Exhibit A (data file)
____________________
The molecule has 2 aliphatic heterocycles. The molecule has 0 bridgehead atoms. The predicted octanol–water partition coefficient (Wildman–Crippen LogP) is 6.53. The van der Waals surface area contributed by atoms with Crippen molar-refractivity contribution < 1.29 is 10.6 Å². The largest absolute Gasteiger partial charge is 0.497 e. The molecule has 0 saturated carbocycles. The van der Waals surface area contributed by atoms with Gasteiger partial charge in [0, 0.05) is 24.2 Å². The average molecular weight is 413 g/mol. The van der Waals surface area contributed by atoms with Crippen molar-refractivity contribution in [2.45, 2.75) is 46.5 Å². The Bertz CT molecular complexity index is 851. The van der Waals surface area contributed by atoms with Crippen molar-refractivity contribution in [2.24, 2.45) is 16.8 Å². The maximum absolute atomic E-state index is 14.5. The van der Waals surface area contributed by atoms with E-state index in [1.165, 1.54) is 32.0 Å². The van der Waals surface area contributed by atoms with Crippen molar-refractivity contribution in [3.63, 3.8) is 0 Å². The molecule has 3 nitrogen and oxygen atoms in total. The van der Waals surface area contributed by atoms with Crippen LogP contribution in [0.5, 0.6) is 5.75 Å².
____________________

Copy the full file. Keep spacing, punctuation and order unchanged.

The molecule has 2 aliphatic heterocycles. The molecule has 0 bridgehead atoms. The predicted octanol–water partition coefficient (Wildman–Crippen LogP) is 6.53. The van der Waals surface area contributed by atoms with Crippen molar-refractivity contribution < 1.29 is 10.6 Å². The largest absolute Gasteiger partial charge is 0.497 e. The molecule has 0 saturated carbocycles. The van der Waals surface area contributed by atoms with Gasteiger partial charge in [0, 0.05) is 24.2 Å². The average molecular weight is 413 g/mol. The van der Waals surface area contributed by atoms with Crippen molar-refractivity contribution in [2.45, 2.75) is 46.5 Å². The Bertz CT molecular complexity index is 851. The van der Waals surface area contributed by atoms with Crippen molar-refractivity contribution in [2.24, 2.45) is 16.8 Å². The maximum absolute atomic E-state index is 14.5. The van der Waals surface area contributed by atoms with E-state index in [1.165, 1.54) is 32.0 Å². The van der Waals surface area contributed by atoms with Crippen molar-refractivity contribution in [3.63, 3.8) is 0 Å². The molecule has 3 nitrogen and oxygen atoms in total. The van der Waals surface area contributed by atoms with Crippen LogP contribution in [0.5, 0.6) is 5.75 Å².